Council rejected one of the changes to the city’s animal control bylaw that city staff recommended following complaints from several residents.
The changes became necessary following a review of the city’s original bylaw as it was being handed over to Coastal Animal Control.
City Clerk Peter Wipper said that “during the process of reviewing these new contracts, it became apparent that the city’s animal control bylaw was out of date.”
The changes include shortening the amount of time Coastal Animal Control is required to keep an impounded animal, clarifying that only one barking complaint has to be received to prompt the animal control officer to follow up with a dog’s owner, as well designating an animal control officer with the ability to designate a dog as vicious.
The changes, which had received first three readings were up for adoption at Tuesday night’s council meeting, but not all of them were welcomed by the public.
Coun. Andy Adams said in looking at e-mails to the mayor from the public that “the predominant theme” was that people were unhappy with the change to the timeframe for impoundment. Staff recommended council change the time required to keep an impounded animal from five days to three, as Wipper said “almost all impounded dogs are picked up within one to two days.”
But Adams questioned the need to reduce the time animals should be held and made a motion to keep the impoundment period at five days, which was approved by council.
“It (the draft bylaw) doesn’t define whether it’s business days or calendar days and I think there are times when three days could be an issue,” Adams said. “I’ve carefully read through the e-mails and a lot of the comments made are covered in the bylaw here; this is the one that jumped out at me.”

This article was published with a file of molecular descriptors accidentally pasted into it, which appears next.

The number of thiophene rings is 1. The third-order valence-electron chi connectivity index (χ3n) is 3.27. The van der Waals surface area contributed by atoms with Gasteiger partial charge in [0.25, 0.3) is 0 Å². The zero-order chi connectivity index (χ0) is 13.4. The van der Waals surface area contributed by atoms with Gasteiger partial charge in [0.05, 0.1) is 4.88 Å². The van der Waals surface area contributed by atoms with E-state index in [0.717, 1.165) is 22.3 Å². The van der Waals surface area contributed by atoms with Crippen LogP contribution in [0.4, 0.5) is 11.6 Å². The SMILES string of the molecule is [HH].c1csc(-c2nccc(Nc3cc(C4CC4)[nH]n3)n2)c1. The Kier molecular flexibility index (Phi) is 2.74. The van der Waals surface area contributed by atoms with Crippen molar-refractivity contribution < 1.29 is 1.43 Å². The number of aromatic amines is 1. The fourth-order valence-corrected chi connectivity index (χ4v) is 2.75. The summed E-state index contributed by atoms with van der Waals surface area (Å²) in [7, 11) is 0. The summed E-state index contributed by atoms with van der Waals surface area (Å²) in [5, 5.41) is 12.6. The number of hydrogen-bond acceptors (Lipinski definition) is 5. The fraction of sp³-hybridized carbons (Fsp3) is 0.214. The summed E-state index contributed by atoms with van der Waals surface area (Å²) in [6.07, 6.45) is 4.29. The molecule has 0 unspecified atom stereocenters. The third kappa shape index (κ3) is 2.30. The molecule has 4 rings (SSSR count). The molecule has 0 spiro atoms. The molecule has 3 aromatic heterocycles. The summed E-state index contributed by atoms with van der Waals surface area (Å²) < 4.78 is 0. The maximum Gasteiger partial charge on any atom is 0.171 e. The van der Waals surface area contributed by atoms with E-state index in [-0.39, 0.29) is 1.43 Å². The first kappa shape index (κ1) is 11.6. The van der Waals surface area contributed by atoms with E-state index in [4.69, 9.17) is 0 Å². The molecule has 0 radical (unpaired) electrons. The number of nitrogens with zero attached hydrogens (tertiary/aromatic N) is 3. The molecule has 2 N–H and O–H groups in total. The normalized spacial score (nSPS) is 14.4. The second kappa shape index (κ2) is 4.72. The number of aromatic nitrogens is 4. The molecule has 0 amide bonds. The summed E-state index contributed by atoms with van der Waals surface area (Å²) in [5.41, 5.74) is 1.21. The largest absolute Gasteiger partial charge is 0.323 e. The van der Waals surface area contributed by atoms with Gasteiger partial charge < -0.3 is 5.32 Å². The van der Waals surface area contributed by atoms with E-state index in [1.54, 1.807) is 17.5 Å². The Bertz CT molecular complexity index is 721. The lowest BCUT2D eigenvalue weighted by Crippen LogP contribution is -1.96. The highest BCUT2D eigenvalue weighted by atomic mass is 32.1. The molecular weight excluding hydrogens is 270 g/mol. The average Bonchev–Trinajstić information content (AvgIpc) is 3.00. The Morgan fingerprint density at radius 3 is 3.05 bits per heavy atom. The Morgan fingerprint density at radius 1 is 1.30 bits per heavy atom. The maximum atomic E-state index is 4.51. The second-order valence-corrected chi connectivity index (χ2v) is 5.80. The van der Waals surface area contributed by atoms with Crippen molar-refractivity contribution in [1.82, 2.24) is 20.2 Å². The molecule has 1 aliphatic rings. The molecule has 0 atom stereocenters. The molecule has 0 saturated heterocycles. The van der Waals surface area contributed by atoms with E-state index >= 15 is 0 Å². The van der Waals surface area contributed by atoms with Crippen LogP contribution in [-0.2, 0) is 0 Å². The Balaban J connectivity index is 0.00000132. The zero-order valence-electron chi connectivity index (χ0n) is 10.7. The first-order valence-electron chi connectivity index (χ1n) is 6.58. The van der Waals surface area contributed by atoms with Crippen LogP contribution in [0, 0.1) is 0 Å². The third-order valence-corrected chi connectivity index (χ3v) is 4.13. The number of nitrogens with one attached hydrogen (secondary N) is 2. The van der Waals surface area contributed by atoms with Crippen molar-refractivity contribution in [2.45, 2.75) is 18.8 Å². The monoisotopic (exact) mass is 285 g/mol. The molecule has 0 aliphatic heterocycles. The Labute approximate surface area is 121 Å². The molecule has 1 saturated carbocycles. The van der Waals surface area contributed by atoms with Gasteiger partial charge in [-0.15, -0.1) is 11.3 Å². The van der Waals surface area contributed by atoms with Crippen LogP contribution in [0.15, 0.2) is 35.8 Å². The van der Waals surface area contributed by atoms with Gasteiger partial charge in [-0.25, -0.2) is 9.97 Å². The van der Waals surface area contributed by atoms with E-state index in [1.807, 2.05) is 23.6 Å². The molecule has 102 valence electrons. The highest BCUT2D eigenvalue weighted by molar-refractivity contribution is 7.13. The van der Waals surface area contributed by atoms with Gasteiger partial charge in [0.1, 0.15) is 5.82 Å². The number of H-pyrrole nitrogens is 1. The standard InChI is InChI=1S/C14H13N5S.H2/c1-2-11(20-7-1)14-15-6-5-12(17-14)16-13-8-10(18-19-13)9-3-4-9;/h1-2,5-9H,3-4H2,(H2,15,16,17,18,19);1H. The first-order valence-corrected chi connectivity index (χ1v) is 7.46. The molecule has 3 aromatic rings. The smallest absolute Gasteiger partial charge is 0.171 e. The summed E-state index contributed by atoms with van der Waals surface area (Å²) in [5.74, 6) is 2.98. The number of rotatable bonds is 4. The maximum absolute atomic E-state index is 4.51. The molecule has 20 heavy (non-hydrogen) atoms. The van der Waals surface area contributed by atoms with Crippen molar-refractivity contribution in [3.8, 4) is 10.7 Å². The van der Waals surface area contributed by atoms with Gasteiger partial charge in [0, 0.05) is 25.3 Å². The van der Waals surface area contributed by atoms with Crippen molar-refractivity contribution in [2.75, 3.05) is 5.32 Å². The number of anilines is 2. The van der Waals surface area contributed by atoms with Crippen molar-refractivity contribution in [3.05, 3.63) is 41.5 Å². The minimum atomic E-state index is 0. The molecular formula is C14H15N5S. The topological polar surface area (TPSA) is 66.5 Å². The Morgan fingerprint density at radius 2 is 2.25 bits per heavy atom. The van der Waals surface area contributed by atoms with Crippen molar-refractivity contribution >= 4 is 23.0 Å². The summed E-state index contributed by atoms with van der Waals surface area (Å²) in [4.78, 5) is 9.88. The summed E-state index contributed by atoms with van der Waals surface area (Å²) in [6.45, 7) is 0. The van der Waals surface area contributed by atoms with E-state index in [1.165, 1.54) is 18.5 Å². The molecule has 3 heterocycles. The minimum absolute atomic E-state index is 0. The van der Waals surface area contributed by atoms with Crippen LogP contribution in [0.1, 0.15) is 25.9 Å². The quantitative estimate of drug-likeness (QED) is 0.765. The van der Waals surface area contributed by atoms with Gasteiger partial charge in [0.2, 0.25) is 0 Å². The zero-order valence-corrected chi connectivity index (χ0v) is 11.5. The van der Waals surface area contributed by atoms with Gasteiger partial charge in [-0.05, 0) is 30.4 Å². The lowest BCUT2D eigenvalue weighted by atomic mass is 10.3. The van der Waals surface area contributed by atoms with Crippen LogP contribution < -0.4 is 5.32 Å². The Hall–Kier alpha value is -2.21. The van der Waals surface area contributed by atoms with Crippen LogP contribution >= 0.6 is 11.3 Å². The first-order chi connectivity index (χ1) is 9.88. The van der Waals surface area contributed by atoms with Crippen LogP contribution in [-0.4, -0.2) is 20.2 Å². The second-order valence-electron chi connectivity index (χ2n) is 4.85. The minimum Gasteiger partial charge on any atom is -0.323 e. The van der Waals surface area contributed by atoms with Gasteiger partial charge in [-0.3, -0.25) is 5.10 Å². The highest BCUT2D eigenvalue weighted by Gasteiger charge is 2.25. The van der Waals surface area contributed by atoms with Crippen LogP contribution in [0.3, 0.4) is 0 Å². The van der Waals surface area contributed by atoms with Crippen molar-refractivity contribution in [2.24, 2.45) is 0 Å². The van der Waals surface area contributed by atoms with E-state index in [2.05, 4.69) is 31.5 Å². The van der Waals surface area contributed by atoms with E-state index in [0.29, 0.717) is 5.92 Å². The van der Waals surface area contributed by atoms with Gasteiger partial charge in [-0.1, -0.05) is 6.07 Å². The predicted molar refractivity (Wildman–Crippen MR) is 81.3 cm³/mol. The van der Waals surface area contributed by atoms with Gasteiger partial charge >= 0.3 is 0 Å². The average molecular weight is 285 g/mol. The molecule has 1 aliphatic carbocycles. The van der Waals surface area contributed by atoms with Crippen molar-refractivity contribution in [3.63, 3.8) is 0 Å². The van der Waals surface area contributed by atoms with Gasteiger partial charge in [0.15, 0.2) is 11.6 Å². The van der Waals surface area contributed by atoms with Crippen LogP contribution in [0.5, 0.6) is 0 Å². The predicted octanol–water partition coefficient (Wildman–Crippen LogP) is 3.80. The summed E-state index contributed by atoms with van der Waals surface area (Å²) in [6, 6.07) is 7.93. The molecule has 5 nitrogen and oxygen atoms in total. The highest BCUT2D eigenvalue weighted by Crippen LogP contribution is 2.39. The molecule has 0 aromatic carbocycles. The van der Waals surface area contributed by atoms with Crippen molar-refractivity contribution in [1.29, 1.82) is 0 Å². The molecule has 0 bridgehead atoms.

According to Jakeway, most of the e-mails urged council to hold off on passing the changes to the bylaw.
“Over the weekend I’ve received probably four e-mails and you could tell by the way they were written it was organized to try and delay our approval here tonight,” Jakeway said. “My belief is, in local government people get a voice and if we rush things through, especially when it’s not urgent, we’re denying that chance to speak; so I think we need a delay.”
Coun. Larry Samson agreed that more public input is needed before going ahead with the bylaw.
“I have some concerns about this bylaw. I’d like to see that we get some more public feedback,” Samson said. “We passed first three readings in one meeting and I don’t think the public has had adequate time to look at it and it’s over summer holidays to boot. I’d like to defer the bylaw until late September to give the public a chance to digest it and give us a chance to get some feedback from the public.”
Council in the end did not vote in favour of holding off on the bylaw, but passed the bylaw with the amendment to keep the impoundment period at five days.